- If we could listen to the same music in different rooms in the house.
- If some of my tech solutions weren’t so… complex.
I think you get it.
And of course, I knew what the answer was.
Whenever we visited friends… there it was… some variant of a Sonos system.
Sonos has been around for years as the go-to solution for wireless, Wi-Fi speakers that can stream music from a myriad of music services or connect to your massive HDTV to complete your home media center.
A free downloadable Sonos app on your smartphone then turns your phone into a remote control for your entire Sonos ecosystem.
The choice is easy, right?
So what was my problem?
Well, I thought it was going to be an expensive solution…
Truthfully, I hadn’t done enough Sonos research to fully understand all of the purchasing choices.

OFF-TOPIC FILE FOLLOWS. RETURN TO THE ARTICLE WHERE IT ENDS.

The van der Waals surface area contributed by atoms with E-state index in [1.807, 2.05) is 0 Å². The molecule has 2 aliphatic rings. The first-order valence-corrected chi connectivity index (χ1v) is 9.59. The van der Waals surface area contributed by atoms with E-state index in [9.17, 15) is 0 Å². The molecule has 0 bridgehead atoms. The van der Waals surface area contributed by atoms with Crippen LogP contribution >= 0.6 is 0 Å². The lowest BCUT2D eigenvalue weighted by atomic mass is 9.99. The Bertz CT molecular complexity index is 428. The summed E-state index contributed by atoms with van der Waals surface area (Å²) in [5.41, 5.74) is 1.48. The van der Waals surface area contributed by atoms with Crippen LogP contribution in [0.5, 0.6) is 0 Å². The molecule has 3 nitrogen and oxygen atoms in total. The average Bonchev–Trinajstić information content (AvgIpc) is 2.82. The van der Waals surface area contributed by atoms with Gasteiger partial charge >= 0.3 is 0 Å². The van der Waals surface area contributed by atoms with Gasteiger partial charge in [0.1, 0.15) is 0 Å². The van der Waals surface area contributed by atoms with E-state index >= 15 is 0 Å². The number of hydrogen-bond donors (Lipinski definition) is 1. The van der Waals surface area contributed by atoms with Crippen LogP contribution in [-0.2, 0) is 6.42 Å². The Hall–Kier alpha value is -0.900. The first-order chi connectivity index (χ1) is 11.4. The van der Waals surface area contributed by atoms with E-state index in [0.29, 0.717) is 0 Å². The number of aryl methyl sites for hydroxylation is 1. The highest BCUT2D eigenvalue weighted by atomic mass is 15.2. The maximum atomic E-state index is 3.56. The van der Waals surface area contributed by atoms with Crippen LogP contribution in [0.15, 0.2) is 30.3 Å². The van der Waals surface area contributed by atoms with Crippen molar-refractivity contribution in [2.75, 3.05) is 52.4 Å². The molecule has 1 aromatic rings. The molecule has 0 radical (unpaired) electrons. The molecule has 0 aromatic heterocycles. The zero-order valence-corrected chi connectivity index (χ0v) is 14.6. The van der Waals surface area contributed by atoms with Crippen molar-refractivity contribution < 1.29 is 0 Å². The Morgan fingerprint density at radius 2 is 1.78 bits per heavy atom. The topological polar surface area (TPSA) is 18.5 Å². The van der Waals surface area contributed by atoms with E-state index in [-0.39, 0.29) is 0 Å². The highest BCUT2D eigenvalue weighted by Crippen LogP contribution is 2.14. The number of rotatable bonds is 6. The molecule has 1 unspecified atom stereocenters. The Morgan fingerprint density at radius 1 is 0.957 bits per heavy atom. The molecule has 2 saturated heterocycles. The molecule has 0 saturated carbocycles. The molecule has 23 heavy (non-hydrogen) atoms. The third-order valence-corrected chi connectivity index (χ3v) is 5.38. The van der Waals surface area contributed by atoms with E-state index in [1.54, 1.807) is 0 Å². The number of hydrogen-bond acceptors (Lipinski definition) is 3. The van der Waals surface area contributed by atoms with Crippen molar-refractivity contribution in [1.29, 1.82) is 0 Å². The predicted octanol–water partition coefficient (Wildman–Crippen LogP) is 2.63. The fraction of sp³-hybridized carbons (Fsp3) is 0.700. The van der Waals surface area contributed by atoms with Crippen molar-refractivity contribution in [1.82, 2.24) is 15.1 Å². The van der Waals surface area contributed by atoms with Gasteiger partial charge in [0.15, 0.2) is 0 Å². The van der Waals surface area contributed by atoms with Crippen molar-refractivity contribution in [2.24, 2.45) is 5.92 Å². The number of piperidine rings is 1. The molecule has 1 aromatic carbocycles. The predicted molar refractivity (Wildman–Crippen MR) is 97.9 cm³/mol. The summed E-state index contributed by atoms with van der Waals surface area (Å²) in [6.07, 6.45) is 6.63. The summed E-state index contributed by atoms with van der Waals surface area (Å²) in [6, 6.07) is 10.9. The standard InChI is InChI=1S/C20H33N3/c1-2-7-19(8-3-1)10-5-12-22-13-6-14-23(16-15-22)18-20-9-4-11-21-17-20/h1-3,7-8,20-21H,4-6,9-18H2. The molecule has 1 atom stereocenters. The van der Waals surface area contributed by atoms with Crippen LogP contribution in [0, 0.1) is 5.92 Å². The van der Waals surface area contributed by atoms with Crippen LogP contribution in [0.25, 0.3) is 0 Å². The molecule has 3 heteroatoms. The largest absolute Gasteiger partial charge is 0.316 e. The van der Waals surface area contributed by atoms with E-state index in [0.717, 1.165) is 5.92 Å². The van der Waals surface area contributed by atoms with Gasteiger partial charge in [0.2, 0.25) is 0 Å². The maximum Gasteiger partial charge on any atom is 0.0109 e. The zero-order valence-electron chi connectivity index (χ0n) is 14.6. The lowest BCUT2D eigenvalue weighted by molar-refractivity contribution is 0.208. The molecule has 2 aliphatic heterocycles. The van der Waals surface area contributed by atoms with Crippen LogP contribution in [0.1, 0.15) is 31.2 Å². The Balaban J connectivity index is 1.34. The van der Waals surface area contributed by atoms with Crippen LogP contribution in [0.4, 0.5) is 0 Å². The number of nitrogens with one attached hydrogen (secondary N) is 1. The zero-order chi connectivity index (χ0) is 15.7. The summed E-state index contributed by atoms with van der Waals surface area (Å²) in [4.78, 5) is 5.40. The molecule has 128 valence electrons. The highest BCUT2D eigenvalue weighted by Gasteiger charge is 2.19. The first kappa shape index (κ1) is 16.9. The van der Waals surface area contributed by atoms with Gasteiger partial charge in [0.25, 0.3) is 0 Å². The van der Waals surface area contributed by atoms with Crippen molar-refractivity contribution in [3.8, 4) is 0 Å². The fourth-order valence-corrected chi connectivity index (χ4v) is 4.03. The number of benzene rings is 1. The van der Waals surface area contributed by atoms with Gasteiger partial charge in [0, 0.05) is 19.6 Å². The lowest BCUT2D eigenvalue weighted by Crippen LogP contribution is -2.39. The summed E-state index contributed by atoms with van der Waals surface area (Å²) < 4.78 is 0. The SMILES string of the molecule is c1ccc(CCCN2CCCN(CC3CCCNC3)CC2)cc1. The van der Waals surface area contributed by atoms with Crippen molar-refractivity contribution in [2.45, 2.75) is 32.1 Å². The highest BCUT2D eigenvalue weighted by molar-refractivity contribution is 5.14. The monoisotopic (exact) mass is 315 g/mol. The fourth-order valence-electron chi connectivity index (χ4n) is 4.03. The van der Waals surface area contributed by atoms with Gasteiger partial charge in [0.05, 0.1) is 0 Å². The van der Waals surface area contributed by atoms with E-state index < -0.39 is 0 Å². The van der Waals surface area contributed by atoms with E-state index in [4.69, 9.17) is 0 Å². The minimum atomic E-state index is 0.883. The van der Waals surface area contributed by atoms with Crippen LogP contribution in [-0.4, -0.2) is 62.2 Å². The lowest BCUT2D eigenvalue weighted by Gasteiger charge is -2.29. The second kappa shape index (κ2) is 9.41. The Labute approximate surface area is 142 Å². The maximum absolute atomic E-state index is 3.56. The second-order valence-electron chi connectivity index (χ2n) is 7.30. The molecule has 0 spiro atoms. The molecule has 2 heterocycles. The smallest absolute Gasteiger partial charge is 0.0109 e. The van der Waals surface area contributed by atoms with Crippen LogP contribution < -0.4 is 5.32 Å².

Bite the Bullet
And in fact, Sonos speakers are pretty expensive.
There are three flavors of standalone Wi-Fi speakers:
- Play:1 – $149
- Play:3 – $299
- Play:5 -$499
They range in size and power…
So if you contemplate popping a bunch of them throughout your house, you can see how the price tag will quickly add up.
Still, it is a once-and-done solution.
And there’s another way to look at it… you can build to your whole-house sound system over time.
But the key factor for me was the release of the smallest but more affordable Play:1.
(which came out back in 2013)
So when my wife whispered in my ear again a couple of weeks back, I finally sat down and took a good look at the Sonos universe online and quickly realized the Play:1 could easily be our path in…
It was finally time to begin…
Toe in the Water
I decided to buy one Play:1 and pop it in our kitchen. That space is currently a music hub, as my family often enjoys listening to tunes during meal prep.
I figured if it all worked out, I would then expand the joy to our family room and bedroom.
The Play:1’s price was exactly the same wherever I looked… $149.
It comes in white or black.
Here’s the black Play:1 on Amazon.
How to Install Your Sonos